Cali's Palace of Justice is a somewhat rundown, mint-green structure built like a maze in the 1950s. The regular court system is on the bottom floors. It also houses the offices of Cali's regional prosecutor, who represents a parallel justice network set up in 1991 to take on drug trafficking and terrorism cases. One of six regional offices in Colombia, it operates within the "faceless justice" designed to protect judges and witnesses at a time when more than 200 judges had been killed by drug traffickers.
The office is headed by Lucas Pulido, a small-framed civil servant with a studious face. To enter Pulido's office, a visitor must pass through a metal detector and hand identification to his bodyguards. This office handles all delicate cases involving drug trafficking and terrorism in the Department of Valle in western Colombia. Pulido had the Bedoya case from the beginning, until it was transferred to the human rights unit of the attorney general's office in Bogotá. There's no news of how the inquiry is progressing.
The Bedoya case fell into a shaky investigative system because most of the crimes against journalists were assigned to regional judges (faceless). The Congress currently is drafting legislation to end the system, but it's not yet clear what will happen to the evidence gathered so far.
In the past, a faceless judge managed the voluminous case file -about 500 pages -and kept it protected from public scrutiny, as required by the Colombian legal system.
In Pulido's office, Esperanza Leal, who coordinates the work of the faceless judges, defends the slowness of the investigation. "We have no real suspects," she explained. "We 're working with four hypotheses," but adds that Bedoya's family is to blame for the lack of progress. "We can 't get the family to talk to us. The family knows why he was killed."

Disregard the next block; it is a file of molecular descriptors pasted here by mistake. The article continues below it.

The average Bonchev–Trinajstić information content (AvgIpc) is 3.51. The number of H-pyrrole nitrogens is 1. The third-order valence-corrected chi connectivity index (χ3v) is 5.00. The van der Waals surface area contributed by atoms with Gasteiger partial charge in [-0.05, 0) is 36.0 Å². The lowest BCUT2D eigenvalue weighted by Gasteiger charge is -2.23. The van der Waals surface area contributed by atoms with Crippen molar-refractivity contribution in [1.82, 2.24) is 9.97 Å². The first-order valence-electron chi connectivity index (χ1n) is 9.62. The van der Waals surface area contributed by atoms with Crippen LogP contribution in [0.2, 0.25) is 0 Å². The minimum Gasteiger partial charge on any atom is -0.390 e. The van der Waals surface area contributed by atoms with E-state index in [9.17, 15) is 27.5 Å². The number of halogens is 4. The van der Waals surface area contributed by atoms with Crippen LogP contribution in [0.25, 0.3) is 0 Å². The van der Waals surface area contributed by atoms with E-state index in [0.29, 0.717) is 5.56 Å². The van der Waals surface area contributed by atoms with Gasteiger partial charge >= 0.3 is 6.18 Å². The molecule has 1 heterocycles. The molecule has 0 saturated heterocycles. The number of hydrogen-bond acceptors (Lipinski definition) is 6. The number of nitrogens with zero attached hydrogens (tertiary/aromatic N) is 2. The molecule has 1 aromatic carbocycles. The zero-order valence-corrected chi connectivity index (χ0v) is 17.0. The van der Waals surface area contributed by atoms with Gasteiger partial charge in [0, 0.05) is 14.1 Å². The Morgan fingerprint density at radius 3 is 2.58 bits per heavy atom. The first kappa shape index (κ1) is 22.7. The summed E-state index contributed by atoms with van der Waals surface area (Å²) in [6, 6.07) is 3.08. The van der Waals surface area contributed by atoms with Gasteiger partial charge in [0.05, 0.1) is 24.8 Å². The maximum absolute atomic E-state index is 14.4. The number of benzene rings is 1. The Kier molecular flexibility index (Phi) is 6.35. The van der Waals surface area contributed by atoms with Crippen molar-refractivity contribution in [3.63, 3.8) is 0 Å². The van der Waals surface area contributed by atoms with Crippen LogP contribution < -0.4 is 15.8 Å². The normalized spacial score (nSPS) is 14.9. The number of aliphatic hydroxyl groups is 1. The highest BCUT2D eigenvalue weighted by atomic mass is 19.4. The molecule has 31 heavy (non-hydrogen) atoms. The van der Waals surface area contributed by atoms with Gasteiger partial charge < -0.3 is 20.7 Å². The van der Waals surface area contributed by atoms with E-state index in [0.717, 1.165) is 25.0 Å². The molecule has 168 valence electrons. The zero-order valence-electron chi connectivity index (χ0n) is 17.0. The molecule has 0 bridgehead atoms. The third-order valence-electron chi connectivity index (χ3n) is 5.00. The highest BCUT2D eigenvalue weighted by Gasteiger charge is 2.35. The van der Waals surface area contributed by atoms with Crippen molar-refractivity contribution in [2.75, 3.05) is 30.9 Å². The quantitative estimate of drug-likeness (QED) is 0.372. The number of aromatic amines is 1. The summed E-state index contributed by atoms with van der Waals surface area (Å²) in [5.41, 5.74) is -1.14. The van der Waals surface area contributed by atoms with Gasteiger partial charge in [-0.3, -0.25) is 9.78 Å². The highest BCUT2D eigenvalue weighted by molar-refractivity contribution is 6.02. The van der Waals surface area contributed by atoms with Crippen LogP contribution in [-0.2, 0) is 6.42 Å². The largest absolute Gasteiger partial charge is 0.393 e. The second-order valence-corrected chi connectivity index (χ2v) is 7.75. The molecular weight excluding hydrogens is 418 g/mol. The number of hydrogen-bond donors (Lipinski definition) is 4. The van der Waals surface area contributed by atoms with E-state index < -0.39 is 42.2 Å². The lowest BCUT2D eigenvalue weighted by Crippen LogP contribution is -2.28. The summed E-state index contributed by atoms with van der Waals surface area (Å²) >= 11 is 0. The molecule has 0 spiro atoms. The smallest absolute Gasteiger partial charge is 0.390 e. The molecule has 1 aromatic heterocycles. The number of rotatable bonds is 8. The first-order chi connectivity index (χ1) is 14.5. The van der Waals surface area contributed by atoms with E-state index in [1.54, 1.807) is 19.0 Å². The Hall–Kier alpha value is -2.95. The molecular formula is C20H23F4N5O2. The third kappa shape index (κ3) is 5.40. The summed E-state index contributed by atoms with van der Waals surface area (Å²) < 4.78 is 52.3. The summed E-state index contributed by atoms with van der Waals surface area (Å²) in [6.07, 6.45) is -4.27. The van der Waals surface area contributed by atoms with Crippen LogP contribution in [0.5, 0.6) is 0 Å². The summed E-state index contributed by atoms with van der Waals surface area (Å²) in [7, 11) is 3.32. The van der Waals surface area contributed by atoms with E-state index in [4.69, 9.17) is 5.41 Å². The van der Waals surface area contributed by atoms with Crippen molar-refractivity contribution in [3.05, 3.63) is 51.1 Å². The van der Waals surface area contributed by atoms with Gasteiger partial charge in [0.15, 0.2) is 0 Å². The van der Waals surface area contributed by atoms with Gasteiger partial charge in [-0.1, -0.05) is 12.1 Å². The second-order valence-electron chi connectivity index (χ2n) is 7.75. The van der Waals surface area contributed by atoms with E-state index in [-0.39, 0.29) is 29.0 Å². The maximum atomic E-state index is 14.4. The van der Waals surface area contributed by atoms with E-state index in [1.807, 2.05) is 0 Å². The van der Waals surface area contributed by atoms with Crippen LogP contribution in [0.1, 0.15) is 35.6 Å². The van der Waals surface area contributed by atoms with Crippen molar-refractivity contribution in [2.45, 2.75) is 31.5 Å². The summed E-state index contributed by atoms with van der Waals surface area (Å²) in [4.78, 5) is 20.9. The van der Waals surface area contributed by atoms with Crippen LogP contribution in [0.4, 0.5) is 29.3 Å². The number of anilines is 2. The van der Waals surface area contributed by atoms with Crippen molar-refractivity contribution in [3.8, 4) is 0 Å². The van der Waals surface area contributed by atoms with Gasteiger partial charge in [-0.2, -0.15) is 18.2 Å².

The investigators have focused on the homosexual angle, without even inquiring about the drug trafficking connections. "What he wrote was not that important," Leal said. "We see no reason for traf fickers to target him."
"He was not an important writer," asserted the press secretary, Jorge Mahecha. "His editorials did not move public opinion. He was not writing the worst things about drug trafficking. There were others," he pointed out almost triumphantly. Pulido and the woman appeared uncomfortable.
Who are the other writers in Cali? Puzzled, Mahecha looked around the room and, with a grin, said: "Well, there's Rodrigo Lloreda."
Because of the delays, leads have dried up, hampering a fair and complete investigation. The investigators followed many leads provided by Arango. According to the special prosecutor's office in Cali, Arango presented herself as one of Bedoya's principal girlfriends. She told police that Bedoya did not have a sexual relationship with her and that she did not believe he had had any with other women. In corroboration, she named another of Bedoya's friends, a man whose truthfulness Bedoya's cousin questioned. The investigators have rejected any Arango involvement in the crime because, they say, Bedoya wanted to give her an apartment. "Why would she have him killed if he was going to support her?" Leal asked.
Hugo Borrero, the cousin,said Bedoya would never offer such a deal to anyone. "He was a tightwad," he said.
The current investigators have overlooked even the most elemental rules of police work. For example, there was no follow-up on the sketch of the potential killer, which was drawn based on testimony from eyewitnesses. Both Pulido and Leal said their office considers such sketches useless to an investigation.
"Frankly, in Colombia, sketches based on eyewitnesses don't work," Leal said." We all look like Indians. We all look alike, so how are we going to find the suspects?" she said,smirking. "These sketches are useful only in exceptional cases," Pulido added.
Is there hope for the Bedoya case? "We'll see, but we have hundreds of other cases like this one," said Leal, shrugging her shoulders.
Borrero, a towering man with white hair and beard, was Bedoya's first cousin and best friend. He and Bedoya knew each other's secrets. He believes the investigation raises the question of conspiracy, most probably by drug traffickers. "First they kill him. Now their aim is to assassinate his character," he said.